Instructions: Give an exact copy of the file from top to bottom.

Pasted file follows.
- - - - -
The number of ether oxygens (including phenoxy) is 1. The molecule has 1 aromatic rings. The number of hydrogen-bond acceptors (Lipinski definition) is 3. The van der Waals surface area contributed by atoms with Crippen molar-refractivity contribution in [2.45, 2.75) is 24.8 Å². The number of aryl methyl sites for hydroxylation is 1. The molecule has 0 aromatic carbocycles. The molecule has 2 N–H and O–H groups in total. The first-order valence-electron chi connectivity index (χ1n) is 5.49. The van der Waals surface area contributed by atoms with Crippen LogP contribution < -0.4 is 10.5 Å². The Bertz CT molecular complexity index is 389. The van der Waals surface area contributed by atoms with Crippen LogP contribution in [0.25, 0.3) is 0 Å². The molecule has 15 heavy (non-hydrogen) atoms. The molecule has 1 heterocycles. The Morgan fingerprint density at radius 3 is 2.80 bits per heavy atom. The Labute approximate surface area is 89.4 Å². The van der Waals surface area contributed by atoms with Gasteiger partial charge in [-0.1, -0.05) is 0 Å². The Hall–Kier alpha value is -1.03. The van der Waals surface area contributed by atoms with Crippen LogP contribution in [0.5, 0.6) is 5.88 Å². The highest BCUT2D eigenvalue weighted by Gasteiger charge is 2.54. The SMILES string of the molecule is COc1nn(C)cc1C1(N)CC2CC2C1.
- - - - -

The number of ether oxygens (including phenoxy) is 1. The molecule has 1 aromatic rings. The number of hydrogen-bond acceptors (Lipinski definition) is 3. The van der Waals surface area contributed by atoms with Crippen molar-refractivity contribution in [2.45, 2.75) is 24.8 Å². The number of aryl methyl sites for hydroxylation is 1. The molecule has 0 aromatic carbocycles. The molecule has 2 N–H and O–H groups in total. The first-order valence-electron chi connectivity index (χ1n) is 5.49. The van der Waals surface area contributed by atoms with Crippen LogP contribution < -0.4 is 10.5 Å². The Bertz CT molecular complexity index is 389. The van der Waals surface area contributed by atoms with Crippen LogP contribution in [0.25, 0.3) is 0 Å². The molecule has 15 heavy (non-hydrogen) atoms. The molecule has 1 heterocycles. The Morgan fingerprint density at radius 3 is 2.80 bits per heavy atom. The Labute approximate surface area is 89.4 Å². The van der Waals surface area contributed by atoms with Gasteiger partial charge in [-0.1, -0.05) is 0 Å². The Hall–Kier alpha value is -1.03. The van der Waals surface area contributed by atoms with Crippen LogP contribution in [0.5, 0.6) is 5.88 Å². The highest BCUT2D eigenvalue weighted by Gasteiger charge is 2.54. The SMILES string of the molecule is COc1nn(C)cc1C1(N)CC2CC2C1.